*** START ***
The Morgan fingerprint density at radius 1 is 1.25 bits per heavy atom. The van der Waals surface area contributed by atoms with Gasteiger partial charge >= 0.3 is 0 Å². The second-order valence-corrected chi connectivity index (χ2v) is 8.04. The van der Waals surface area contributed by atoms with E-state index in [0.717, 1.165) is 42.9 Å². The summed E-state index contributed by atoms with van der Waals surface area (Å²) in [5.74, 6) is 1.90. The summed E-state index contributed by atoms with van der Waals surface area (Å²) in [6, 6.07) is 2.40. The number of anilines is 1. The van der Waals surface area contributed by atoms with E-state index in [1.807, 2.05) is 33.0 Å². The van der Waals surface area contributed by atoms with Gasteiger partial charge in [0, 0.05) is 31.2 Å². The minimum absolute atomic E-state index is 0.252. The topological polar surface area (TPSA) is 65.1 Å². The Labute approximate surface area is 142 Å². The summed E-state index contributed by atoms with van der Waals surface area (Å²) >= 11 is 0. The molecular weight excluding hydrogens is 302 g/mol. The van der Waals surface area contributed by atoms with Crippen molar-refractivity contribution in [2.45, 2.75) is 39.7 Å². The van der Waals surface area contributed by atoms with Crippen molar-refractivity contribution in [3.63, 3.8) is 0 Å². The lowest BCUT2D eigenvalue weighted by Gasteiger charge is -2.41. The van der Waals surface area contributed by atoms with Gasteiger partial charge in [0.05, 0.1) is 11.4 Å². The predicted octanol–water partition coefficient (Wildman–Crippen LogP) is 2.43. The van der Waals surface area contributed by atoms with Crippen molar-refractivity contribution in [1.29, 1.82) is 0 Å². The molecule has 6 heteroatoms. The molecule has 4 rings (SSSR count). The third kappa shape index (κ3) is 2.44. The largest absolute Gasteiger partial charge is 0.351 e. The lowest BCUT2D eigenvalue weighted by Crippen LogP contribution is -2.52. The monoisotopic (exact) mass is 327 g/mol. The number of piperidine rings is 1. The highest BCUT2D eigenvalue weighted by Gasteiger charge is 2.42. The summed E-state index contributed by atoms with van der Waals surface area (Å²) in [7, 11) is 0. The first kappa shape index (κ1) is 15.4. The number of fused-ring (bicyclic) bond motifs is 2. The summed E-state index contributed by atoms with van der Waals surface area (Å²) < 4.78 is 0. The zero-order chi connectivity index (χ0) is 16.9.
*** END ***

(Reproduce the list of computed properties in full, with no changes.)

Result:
The Morgan fingerprint density at radius 1 is 1.25 bits per heavy atom. The van der Waals surface area contributed by atoms with Gasteiger partial charge >= 0.3 is 0 Å². The second-order valence-corrected chi connectivity index (χ2v) is 8.04. The van der Waals surface area contributed by atoms with E-state index in [0.717, 1.165) is 42.9 Å². The summed E-state index contributed by atoms with van der Waals surface area (Å²) in [5.74, 6) is 1.90. The summed E-state index contributed by atoms with van der Waals surface area (Å²) in [6, 6.07) is 2.40. The number of anilines is 1. The van der Waals surface area contributed by atoms with E-state index in [1.807, 2.05) is 33.0 Å². The van der Waals surface area contributed by atoms with Gasteiger partial charge in [0, 0.05) is 31.2 Å². The minimum absolute atomic E-state index is 0.252. The topological polar surface area (TPSA) is 65.1 Å². The Labute approximate surface area is 142 Å². The summed E-state index contributed by atoms with van der Waals surface area (Å²) >= 11 is 0. The molecular weight excluding hydrogens is 302 g/mol. The van der Waals surface area contributed by atoms with Crippen molar-refractivity contribution in [2.45, 2.75) is 39.7 Å². The van der Waals surface area contributed by atoms with Crippen molar-refractivity contribution in [3.63, 3.8) is 0 Å². The lowest BCUT2D eigenvalue weighted by Gasteiger charge is -2.41. The van der Waals surface area contributed by atoms with Gasteiger partial charge in [0.05, 0.1) is 11.4 Å². The predicted octanol–water partition coefficient (Wildman–Crippen LogP) is 2.43. The van der Waals surface area contributed by atoms with Crippen molar-refractivity contribution in [1.29, 1.82) is 0 Å². The molecule has 6 heteroatoms. The molecule has 4 rings (SSSR count). The third kappa shape index (κ3) is 2.44. The largest absolute Gasteiger partial charge is 0.351 e. The lowest BCUT2D eigenvalue weighted by Crippen LogP contribution is -2.52. The monoisotopic (exact) mass is 327 g/mol. The number of piperidine rings is 1. The highest BCUT2D eigenvalue weighted by Gasteiger charge is 2.42. The summed E-state index contributed by atoms with van der Waals surface area (Å²) in [7, 11) is 0. The first kappa shape index (κ1) is 15.4. The number of fused-ring (bicyclic) bond motifs is 2. The summed E-state index contributed by atoms with van der Waals surface area (Å²) < 4.78 is 0. The zero-order chi connectivity index (χ0) is 16.9.